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First-round stars: Lundqvist, Krejci, Anderson

by Adam Kimelman

After eight series, 47 games and a record 17 overtime sessions, eight teams have advanced to the second round of the Stanley Cup Playoffs.

Which player was the most important to his team advancing? Well, that's an argument that likely will vary depending on which team you root for. gathered nine staff writers and each was asked to name his 3 Stars of the first round of the playoffs.

The voting produced an interesting trend -- the nine writers picked a total of nine players, with seven receiving multiple votes. And though some could argue the results skew toward Eastern Conference players, more Western Conference players received votes.


  • 1. Henrik Lundqvist (5 first-place votes) -- 18 points
  • 2. David Krejci (1) -- 11
  • 3. Craig Anderson (1) -- 8
  • 4. Joe Pavelski (1) -- 6
  • 5. Patrick Sharp (1) -- 3
  • 6. Henrik Zetterberg -- 3
  • 7. Drew Doughty -- 2
  • 8. Jonathan Quick -- 2

Others receiving votes: Logan Couture (1 point)

Here are the voting results. Note: A player received three points for a first-place vote, two for a second and one for third (number of first-place votes in parentheses):

1. Henrik Lundqvist, New York Rangers (five first-place votes) -- 18 points

The Rangers goalie, nicknamed The King, earned his crown with back-to-back shutouts in Games 6 and 7 against the Washington Capitals. He became the fourth goalie in NHL history to record shutouts in Games 6 and 7 of a series, following Harry Lumley of the Detroit Red Wings in the 1950 semifinals, Curtis Joseph of the Edmonton Oilers in the 1998 Western Conference Quarterfinals, and the Red Wings' Dominik Hasek in the 2002 Western Conference Finals.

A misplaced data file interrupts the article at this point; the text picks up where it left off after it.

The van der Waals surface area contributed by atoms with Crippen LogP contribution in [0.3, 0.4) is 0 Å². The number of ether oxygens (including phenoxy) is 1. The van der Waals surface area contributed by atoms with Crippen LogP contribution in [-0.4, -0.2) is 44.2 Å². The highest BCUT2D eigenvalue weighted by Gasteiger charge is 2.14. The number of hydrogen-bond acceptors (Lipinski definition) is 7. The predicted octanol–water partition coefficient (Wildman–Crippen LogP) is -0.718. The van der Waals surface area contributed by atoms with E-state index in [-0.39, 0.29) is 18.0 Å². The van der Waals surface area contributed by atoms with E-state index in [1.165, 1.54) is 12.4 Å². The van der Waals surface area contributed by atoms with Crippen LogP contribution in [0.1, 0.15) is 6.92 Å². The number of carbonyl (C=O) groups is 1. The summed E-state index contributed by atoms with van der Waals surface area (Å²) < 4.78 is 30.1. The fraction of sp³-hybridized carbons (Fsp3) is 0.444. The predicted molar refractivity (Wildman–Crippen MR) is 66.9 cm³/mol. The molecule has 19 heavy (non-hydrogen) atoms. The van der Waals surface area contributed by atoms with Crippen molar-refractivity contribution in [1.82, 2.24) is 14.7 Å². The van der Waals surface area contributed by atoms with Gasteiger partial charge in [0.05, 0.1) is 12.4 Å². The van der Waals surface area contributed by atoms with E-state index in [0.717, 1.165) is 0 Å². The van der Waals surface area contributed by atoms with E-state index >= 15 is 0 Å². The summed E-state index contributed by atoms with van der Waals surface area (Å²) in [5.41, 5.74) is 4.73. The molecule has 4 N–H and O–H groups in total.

Lundqvist had the fourth-best goals-against average (1.65) and save percentage (.947) in the first round. Though he lost three games, two were in overtime. He gave up 12 goals facing 226 shots, third-most in the first round.

"As if becoming the first goalie in 11 years to post back-to-back shutouts in Games 6 and 7 of a playoff series wasn't reason enough to name Lundqvist the top star of the opening round of the Stanley Cup Playoffs, his incredible poise, determination and big-game presence put him over the top," staff writer Mike G. Morreale, who voted Lundqvist his No. 1 star, said. "He was there time and again when the club needed him to come up big, and he never disappointed while getting in the heads of the Capitals' players. Lundqvist was the key cog in the Rangers' seven-game series victory against the Capitals, and that included the first Game 7 road victory by the franchise in their storied history."

2. David Krejci, Boston Bruins (one first-place vote) -- 11 points

The Bruins' top-line center finished one assist shy of a first-round Triple Crown -- he led all players in goals (five) and points (13) and was second in assists (eight). He also tied for second with a plus-9 rating.

Krejci had points in six of seven games against the Toronto Maple Leafs, including three three-point games, and he capped his Game 4 hat trick with an overtime goal that gave the Bruins a 3-1 series lead.

Craig Anderson
Goalie - OTT
RECORD: 4-1-0
GAA: 1.80 | SVP: 0.950
"One of the biggest concerns facing the Bruins entering the playoffs was the play of their top line of Krejci, Milan Lucic and Nathan Horton," said Arpon Basu, Managing Editor, who gave Krejci his first-place vote. "Krejci's performance in the first round, particularly early on, sparked the line to a dominant series against the Maple Leafs."

3. Craig Anderson, Ottawa Senators (one first-place vote) -- 8 points

The longer the series went, the better Anderson got against the Montreal Canadiens. He allowed five goals in the first two games, which the teams split. But in winning the final three games, Anderson was a brick wall, letting in four goals.

He stopped 33 of 34 shots in Game 3, stopped 26 of 28 in the overtime win in Game 4, and made another 33 saves in the series-clinching 6-1 win in Montreal. And the Canadiens power play, which was fifth in the League in the regular season, was stonewalled by Anderson on 16 of 19 chances.